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The latest film, Megalomaniac, by the Belgian filmmaker Karim Ouelhaj deals with Martha and Félix, who are two grown-up children of the Butcher of Mons, a known Belgian serial killer that murdered five women during the 90s. In his adulthood Felix has become a murderer like his father before him while on her own part Martha has been introvert and deranged from years of trauma inflicted on her by those around her.

Also written by Ouelhaj himself, the film stars Eline Schumacher as Martha and Benjamin Ramon as Felix. Also appearing in it are Wim Willaert, Pierre Nisse, and Hélène Moor.

Moreover, Megalomaniac has already received several awards including Best Film and Outstanding Performance (Schumacher) at Fantasia Film Festival held in 2022 among others such as Best Performance (Schumacher) at Brooklyn Horror Festival. The movie premiered in select cinemas on September 8th , 2023 while being available for online rental from September 26th . As long as you can stand it’s worth your time.

Megalomaniac not only focuses on the obvious hereditary and taught aspects from serial killer to son but also the cyclical trauma that takes place for Martha being raised and surrounded by men who routinely abduct sexually assault and murder women. By this point however it is quite clear that she exhibited signs of severe mental illness which is further compounded when she gets violently raped at work by her co-worker so she becomes pregnant staying with her brother who continues killing people serially even though she encourages him more.

Martha has spent her entire life being beaten down, put down upon or abused. Afterwards though following up on what happened to her after having been violated shows that no woman should have anymore power over another woman than she can handle herself by treating them in kind. There aren’t many movies that can deliver a metaphorical or traumatic punch quite like this one.

For example, the movie has some really intense and brutal scenes featuring sexual assault, incestuous relationships, torture and murder. This is not for weak ones and it could be equated (but not as long as) to other such gory films like Henry: A Portrait of a Serial Killer or I Spit on Your Grave. The film is downright creepy at times let alone incredibly realistic.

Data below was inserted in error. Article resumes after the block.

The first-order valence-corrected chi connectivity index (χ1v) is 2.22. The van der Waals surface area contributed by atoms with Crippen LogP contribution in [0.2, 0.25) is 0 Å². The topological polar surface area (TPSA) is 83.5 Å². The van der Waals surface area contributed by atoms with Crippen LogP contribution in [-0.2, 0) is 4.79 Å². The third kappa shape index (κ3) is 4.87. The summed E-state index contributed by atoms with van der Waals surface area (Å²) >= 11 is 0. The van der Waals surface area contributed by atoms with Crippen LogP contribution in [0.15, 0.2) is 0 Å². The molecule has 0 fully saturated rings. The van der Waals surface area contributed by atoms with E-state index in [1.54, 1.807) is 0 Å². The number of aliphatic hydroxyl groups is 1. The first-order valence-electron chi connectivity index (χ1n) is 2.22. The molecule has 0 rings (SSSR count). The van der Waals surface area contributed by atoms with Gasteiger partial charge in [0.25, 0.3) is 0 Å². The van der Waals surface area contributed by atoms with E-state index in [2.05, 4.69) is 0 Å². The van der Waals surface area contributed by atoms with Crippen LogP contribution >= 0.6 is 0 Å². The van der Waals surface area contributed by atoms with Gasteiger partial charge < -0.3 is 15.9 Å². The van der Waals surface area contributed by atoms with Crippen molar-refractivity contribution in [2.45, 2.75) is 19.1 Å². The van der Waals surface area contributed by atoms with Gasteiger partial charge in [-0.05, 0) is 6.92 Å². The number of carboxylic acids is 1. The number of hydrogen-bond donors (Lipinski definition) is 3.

The dark cinematography, the set design and lighting in Megalomaniac are just amazing. François Schmitt, the movie’s cinematographer did an excellent job in creating the gloomy atmosphere around both main characters but also their house has become a reflection of each one of them. It was damp and dingy inside – cold and empty – slowly rotting from within.

In fact, the photography had no warmth in order to be coherent with the approach of this movie. Most colors were mostly black, light gray and dull red to bring out blood splashes all over Félix’s victims’ bodies throughout his home.

It’s during these scenes that acted as metaphors where you can truly see how she lost her mind because of a thick mud she was sinking into or when their fears became palpable to them by taking shape into a watchful demon in their house; It never fails either due to its presentation in these moments wherein viewers are reminded there is no supernatural element at play here; it makes clear whose perspective any given scene or moment falls under.

Ending on a cruel note, the last part of the movie is both satisfying and disturbing because some particular characters get their due while others carry on with their innate mental disorders and ruined lives.

Eline Schumacher and Benjamin Ramon are simply amazing in this film and it’s not surprising that the former has already won a few accolades for her work. The couple works of each other perfectly, as they undergo similar circumstances but their outcomes are distinct. It is a tragic insight into how the same traumatic event can affect people differently.

Megalomaniac just might be one of the best serial killer films from the past ten years, if you are ok with some very graphic gore as well as horrific sexual and physical violence then you have to see this beautiful, savage metaphorical movie.

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